So the ideas are brilliant, the science is great, and Naam's technology background is present everywhere: I certainly can't think of another novel where 'stack trace' was used correctly, or a compiler hack described complete with a Ken Thompson reference.
Unfortunately the novel is weakened by an over-abundance of action fight scenes, guns, explosions, and just general Michael Bay-ness. The opening sequence when Kade uses a pick-up line program followed by a pornstar program was ridiculous, and read like a teenage programmer's fantasy: if only I could write a program to get girls! Just need some sleazy lines and some porno moves! I was more convinced by the Bruce Lee program as a sort-of crude predecessor to Keanu's "I know Kung-Fu" moment in the matrix in the more distant fictional future.
As a Bay Area resident I liked the local references, and the party in Hangar 3 at Moffett. The ability of multiple cooperating governments to suppress important information despite the massive connectivity and diversity of the Internet was also an interesting case study for the future.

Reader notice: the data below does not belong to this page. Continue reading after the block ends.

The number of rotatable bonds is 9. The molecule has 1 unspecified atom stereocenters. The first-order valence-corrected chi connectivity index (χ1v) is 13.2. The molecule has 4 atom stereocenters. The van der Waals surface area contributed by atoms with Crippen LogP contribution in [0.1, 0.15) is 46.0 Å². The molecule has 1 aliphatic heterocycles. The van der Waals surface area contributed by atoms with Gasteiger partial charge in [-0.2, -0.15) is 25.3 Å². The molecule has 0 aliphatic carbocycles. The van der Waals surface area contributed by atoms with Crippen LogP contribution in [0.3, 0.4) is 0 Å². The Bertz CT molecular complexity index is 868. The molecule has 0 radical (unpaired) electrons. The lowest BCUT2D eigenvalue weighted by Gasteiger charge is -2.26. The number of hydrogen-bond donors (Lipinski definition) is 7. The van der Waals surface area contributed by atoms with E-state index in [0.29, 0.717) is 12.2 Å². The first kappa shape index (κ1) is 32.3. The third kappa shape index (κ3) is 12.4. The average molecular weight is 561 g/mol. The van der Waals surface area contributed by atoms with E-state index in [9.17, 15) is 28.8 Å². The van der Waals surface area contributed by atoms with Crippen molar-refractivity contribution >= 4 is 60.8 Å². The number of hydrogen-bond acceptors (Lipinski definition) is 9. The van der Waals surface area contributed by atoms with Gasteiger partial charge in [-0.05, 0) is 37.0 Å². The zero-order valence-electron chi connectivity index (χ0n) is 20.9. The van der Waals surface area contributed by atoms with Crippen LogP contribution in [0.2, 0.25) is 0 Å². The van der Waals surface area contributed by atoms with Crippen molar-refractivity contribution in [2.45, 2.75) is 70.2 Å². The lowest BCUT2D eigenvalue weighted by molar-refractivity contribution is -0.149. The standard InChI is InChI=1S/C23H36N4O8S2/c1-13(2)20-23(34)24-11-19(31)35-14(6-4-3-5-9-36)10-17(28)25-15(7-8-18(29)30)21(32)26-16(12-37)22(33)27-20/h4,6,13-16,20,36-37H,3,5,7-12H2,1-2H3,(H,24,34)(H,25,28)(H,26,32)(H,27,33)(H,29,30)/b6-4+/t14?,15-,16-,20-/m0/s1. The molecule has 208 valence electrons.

"Broad dissemination and individual choice turn most technologies into a plus. If only the elites have access, it's a dystopia."
If you like action novels, you'll probably love this. Personally, I'd rather Naam and China Miéville took some Nexus 5, joined their minds, and re-wrote this as a dark techno underground thriller :)
Ramez does a great job of making seemingly complex social issues simple enough for anyone to understand.
He weaves a great story around the people on both sides of the ongoing debates revolving around an individuals right to choose their own destiny.
From time to time, it's depressing to read, but well worth pushing through.
It's interesting that, specially in the beginning, both sides of the conflict are given their due, showing a problem with no easy solutions. It slips off a little when the author's bias start to shift the balance from a grey area into a black and white one, but it's not enough to take a star from it.
My only gripes on this book are that a) it doesn't even try to pretend it's a self contained story (not a bad thing in itself, but not my personal preference), and b) the US special forces manage to botch two operations in the span os a couple days, both times in a catastrophic scale. In this book they are the heavies of the story (I expect that'll change a little in the sequels), and my personal preference is that the forces opposing the protagonist be smarter than what these morons showed themselves to be.
If I could, I'd give 4 1/2 stars, but forced to choose, I give 5. Its a good action thriller, and it is highly educative on future technologies and it's potential risks and rewards. well worth reading.